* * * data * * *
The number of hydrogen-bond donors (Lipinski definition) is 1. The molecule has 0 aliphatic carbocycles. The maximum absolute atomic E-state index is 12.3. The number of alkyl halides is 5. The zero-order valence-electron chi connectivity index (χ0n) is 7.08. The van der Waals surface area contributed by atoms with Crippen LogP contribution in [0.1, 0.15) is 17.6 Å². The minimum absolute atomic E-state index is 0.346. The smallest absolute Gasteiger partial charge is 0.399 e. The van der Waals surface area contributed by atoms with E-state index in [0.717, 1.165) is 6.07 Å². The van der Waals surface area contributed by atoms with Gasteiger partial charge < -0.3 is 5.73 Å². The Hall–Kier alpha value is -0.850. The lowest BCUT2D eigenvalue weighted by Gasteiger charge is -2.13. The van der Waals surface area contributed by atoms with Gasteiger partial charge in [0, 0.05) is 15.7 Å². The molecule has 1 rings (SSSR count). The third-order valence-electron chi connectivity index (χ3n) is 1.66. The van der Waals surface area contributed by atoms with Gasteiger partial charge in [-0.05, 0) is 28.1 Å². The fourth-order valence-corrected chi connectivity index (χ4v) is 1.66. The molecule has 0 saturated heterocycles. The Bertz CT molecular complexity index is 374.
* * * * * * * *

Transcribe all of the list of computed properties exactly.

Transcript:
The number of hydrogen-bond donors (Lipinski definition) is 1. The molecule has 0 aliphatic carbocycles. The maximum absolute atomic E-state index is 12.3. The number of alkyl halides is 5. The zero-order valence-electron chi connectivity index (χ0n) is 7.08. The van der Waals surface area contributed by atoms with Crippen LogP contribution in [0.1, 0.15) is 17.6 Å². The minimum absolute atomic E-state index is 0.346. The smallest absolute Gasteiger partial charge is 0.399 e. The van der Waals surface area contributed by atoms with E-state index in [0.717, 1.165) is 6.07 Å². The van der Waals surface area contributed by atoms with Gasteiger partial charge < -0.3 is 5.73 Å². The Hall–Kier alpha value is -0.850. The lowest BCUT2D eigenvalue weighted by Gasteiger charge is -2.13. The van der Waals surface area contributed by atoms with Gasteiger partial charge in [0, 0.05) is 15.7 Å². The molecule has 1 rings (SSSR count). The third-order valence-electron chi connectivity index (χ3n) is 1.66. The van der Waals surface area contributed by atoms with Gasteiger partial charge in [-0.05, 0) is 28.1 Å². The fourth-order valence-corrected chi connectivity index (χ4v) is 1.66. The molecule has 0 saturated heterocycles. The Bertz CT molecular complexity index is 374.